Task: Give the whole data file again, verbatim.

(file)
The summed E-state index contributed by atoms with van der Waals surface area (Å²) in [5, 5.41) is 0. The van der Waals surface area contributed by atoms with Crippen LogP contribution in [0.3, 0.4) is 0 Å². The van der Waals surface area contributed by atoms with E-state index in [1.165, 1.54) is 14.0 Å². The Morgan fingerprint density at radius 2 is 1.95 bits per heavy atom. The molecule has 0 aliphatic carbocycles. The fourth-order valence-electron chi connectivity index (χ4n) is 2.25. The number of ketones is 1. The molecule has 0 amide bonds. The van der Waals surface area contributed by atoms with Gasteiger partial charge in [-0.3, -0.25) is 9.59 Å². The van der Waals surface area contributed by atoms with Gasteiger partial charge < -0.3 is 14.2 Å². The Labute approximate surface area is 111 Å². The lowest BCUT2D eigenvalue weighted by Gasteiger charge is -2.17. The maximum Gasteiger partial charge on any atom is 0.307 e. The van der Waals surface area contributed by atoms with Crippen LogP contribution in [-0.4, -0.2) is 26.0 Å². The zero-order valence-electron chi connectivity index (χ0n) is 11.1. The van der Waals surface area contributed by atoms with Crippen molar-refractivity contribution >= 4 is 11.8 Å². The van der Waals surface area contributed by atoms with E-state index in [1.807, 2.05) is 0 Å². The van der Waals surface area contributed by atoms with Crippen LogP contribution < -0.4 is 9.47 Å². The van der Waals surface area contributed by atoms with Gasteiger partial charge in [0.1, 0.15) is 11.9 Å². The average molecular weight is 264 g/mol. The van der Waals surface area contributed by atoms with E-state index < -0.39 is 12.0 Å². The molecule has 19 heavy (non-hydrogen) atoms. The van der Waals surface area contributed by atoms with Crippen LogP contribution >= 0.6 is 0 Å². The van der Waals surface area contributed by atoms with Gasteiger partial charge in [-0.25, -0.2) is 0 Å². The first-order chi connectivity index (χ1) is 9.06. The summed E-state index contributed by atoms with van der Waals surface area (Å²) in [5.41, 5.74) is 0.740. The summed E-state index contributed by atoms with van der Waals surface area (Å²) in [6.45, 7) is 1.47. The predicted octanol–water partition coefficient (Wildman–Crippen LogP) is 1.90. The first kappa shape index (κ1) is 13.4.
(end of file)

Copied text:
The summed E-state index contributed by atoms with van der Waals surface area (Å²) in [5, 5.41) is 0. The van der Waals surface area contributed by atoms with Crippen LogP contribution in [0.3, 0.4) is 0 Å². The van der Waals surface area contributed by atoms with E-state index in [1.165, 1.54) is 14.0 Å². The Morgan fingerprint density at radius 2 is 1.95 bits per heavy atom. The molecule has 0 aliphatic carbocycles. The fourth-order valence-electron chi connectivity index (χ4n) is 2.25. The number of ketones is 1. The molecule has 0 amide bonds. The van der Waals surface area contributed by atoms with Gasteiger partial charge in [-0.3, -0.25) is 9.59 Å². The van der Waals surface area contributed by atoms with Gasteiger partial charge < -0.3 is 14.2 Å². The Labute approximate surface area is 111 Å². The lowest BCUT2D eigenvalue weighted by Gasteiger charge is -2.17. The maximum Gasteiger partial charge on any atom is 0.307 e. The van der Waals surface area contributed by atoms with Crippen LogP contribution in [-0.4, -0.2) is 26.0 Å². The zero-order valence-electron chi connectivity index (χ0n) is 11.1. The van der Waals surface area contributed by atoms with Crippen molar-refractivity contribution >= 4 is 11.8 Å². The van der Waals surface area contributed by atoms with E-state index in [1.807, 2.05) is 0 Å². The van der Waals surface area contributed by atoms with Crippen LogP contribution < -0.4 is 9.47 Å². The van der Waals surface area contributed by atoms with Gasteiger partial charge in [0.1, 0.15) is 11.9 Å². The average molecular weight is 264 g/mol. The van der Waals surface area contributed by atoms with E-state index < -0.39 is 12.0 Å². The molecule has 19 heavy (non-hydrogen) atoms. The van der Waals surface area contributed by atoms with Crippen LogP contribution >= 0.6 is 0 Å². The van der Waals surface area contributed by atoms with Gasteiger partial charge in [-0.25, -0.2) is 0 Å². The first-order chi connectivity index (χ1) is 9.06. The summed E-state index contributed by atoms with van der Waals surface area (Å²) in [5.41, 5.74) is 0.740. The summed E-state index contributed by atoms with van der Waals surface area (Å²) in [6.45, 7) is 1.47. The predicted octanol–water partition coefficient (Wildman–Crippen LogP) is 1.90. The first kappa shape index (κ1) is 13.4.